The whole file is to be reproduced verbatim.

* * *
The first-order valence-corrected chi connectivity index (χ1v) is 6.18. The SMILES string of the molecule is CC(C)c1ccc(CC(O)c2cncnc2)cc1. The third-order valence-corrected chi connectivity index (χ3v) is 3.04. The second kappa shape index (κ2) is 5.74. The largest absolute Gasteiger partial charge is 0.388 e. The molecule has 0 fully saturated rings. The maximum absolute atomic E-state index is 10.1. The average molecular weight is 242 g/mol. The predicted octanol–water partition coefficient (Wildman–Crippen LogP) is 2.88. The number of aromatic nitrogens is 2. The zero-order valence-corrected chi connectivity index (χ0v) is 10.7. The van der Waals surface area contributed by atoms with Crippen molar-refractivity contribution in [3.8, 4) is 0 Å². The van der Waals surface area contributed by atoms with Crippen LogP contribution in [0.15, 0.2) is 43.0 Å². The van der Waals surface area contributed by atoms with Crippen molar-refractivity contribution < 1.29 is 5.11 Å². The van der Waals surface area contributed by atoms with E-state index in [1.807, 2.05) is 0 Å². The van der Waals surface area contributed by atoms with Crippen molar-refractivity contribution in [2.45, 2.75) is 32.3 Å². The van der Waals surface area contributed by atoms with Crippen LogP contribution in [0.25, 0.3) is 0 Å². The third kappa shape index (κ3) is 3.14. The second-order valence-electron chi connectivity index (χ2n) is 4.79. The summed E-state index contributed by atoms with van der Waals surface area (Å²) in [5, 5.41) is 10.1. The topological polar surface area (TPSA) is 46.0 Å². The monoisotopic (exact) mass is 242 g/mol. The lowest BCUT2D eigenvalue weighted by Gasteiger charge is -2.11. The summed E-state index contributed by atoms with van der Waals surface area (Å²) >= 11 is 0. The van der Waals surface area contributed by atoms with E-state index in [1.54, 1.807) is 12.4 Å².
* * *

The first-order valence-corrected chi connectivity index (χ1v) is 6.18. The SMILES string of the molecule is CC(C)c1ccc(CC(O)c2cncnc2)cc1. The third-order valence-corrected chi connectivity index (χ3v) is 3.04. The second kappa shape index (κ2) is 5.74. The largest absolute Gasteiger partial charge is 0.388 e. The molecule has 0 fully saturated rings. The maximum absolute atomic E-state index is 10.1. The average molecular weight is 242 g/mol. The predicted octanol–water partition coefficient (Wildman–Crippen LogP) is 2.88. The number of aromatic nitrogens is 2. The zero-order valence-corrected chi connectivity index (χ0v) is 10.7. The van der Waals surface area contributed by atoms with Crippen molar-refractivity contribution in [3.8, 4) is 0 Å². The van der Waals surface area contributed by atoms with Crippen LogP contribution in [0.15, 0.2) is 43.0 Å². The van der Waals surface area contributed by atoms with Crippen molar-refractivity contribution < 1.29 is 5.11 Å². The van der Waals surface area contributed by atoms with E-state index in [1.807, 2.05) is 0 Å². The van der Waals surface area contributed by atoms with Crippen molar-refractivity contribution in [2.45, 2.75) is 32.3 Å². The van der Waals surface area contributed by atoms with Crippen LogP contribution in [0.25, 0.3) is 0 Å². The third kappa shape index (κ3) is 3.14. The second-order valence-electron chi connectivity index (χ2n) is 4.79. The summed E-state index contributed by atoms with van der Waals surface area (Å²) in [5, 5.41) is 10.1. The topological polar surface area (TPSA) is 46.0 Å². The monoisotopic (exact) mass is 242 g/mol. The lowest BCUT2D eigenvalue weighted by Gasteiger charge is -2.11. The summed E-state index contributed by atoms with van der Waals surface area (Å²) >= 11 is 0. The van der Waals surface area contributed by atoms with E-state index in [1.54, 1.807) is 12.4 Å².